NASCAR: Federated Auto Parts 400

Sep 9, 2017; Richmond, VA, USA; A view of the NASCAR logo during the Federated Auto Parts 400 at Richmond International Raceway. Mandatory Credit: Peter Casey-USA TODAY Sports

NASCAR penalized three teams for their involvement in "manipulating the results" of the season-ending Monster Energy Series race in Miami.

Car owners Jay Robinson (Premium Motorsports), Rick Ware (Rick Ware Racing) and TJ Puchyr (Spire Motorsports) are among those who were involved, NASCAR said.

Scott Miller, NASCAR's senior vice president of competition, said four teams lost 50 points from the 2019 team owner standings. The teams also were hit with suspensions and fines for their involvement in a plot to dictate the finishing order on Nov. 17 at the Ford EcoBoost 400 at Homestead-Miami Speedway.

"Following a thorough review of race data and driver/team communication from the season finale at Homestead-Miami Speedway, as well as interviews with several competitors, NASCAR has determined that the Nos. 15, 27, 52 and 77 teams have violated Sections 12.8.g and 12.8.1 of the NASCAR rule book, which addresses manipulating the outcome of a race," Miller said in a statement. "As a result, those teams in violation of the rule book have been penalized as listed in the penalty report."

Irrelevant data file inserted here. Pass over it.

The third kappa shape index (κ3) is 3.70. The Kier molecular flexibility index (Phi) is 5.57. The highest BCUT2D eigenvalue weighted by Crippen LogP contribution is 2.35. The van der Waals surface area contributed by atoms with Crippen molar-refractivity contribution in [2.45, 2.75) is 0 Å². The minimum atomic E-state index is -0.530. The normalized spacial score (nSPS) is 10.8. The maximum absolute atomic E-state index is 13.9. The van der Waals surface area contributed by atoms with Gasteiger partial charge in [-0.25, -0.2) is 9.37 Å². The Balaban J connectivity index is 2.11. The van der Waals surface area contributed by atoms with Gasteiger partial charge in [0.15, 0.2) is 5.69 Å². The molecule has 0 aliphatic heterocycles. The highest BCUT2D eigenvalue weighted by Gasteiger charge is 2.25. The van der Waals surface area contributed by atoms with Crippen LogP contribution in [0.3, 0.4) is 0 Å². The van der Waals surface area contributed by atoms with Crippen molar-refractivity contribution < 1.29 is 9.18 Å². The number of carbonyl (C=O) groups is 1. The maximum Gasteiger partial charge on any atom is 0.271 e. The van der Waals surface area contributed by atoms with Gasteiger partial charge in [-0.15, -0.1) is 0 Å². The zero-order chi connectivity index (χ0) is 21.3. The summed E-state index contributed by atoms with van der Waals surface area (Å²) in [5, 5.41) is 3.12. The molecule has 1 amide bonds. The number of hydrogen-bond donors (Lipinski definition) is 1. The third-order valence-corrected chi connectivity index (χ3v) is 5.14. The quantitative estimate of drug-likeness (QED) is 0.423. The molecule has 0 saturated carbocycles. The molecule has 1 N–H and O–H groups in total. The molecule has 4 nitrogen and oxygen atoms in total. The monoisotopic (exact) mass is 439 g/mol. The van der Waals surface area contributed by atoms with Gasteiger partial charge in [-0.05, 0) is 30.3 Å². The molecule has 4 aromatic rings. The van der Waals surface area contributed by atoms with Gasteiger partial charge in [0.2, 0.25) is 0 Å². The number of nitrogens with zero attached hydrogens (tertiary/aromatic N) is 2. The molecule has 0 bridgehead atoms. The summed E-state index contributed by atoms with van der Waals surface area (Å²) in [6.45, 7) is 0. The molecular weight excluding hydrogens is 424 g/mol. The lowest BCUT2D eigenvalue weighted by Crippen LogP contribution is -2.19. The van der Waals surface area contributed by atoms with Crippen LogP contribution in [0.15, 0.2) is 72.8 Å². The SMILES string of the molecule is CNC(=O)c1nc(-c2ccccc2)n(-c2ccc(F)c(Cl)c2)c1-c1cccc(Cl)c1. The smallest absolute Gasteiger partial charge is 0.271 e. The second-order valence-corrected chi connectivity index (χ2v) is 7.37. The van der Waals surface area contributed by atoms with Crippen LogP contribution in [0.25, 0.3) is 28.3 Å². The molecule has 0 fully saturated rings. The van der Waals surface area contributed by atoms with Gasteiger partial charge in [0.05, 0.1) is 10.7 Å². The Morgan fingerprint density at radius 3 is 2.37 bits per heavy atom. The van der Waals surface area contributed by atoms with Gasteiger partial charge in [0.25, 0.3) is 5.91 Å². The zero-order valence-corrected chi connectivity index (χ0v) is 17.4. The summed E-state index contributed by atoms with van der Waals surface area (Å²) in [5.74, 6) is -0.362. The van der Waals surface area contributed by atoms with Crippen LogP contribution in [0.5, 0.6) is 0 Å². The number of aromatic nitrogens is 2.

NASCAR also suspended indefinitely two competition directors -- Scott Eggleston (Premium) and Kenneth Evans (Rick Ware Racing) - and fined them $25,000 each.

NASCAR said the teams worked together to secure the top spot in the final team owner standings for Open, non-chartered teams for Premium Motorsports. The Premium No. 15 car driven by Joe Nemechek, the Rick Ware No. 52 car of Josh Blicki and the Spire No. 77 of Reed Sorenson all left the race with mechanical problems near the end, giving Premium and its No. 27 car, driven by Ross Chastain, the coveted spot in the standings.

Gaunt Brothers Racing's No. 96 car moved into the top spot among Open teams as a result of the penalties.

The unchartered team with the best finish earns about $175,000 more than the second-place finisher, NBC Sports reported.

--Field Level Media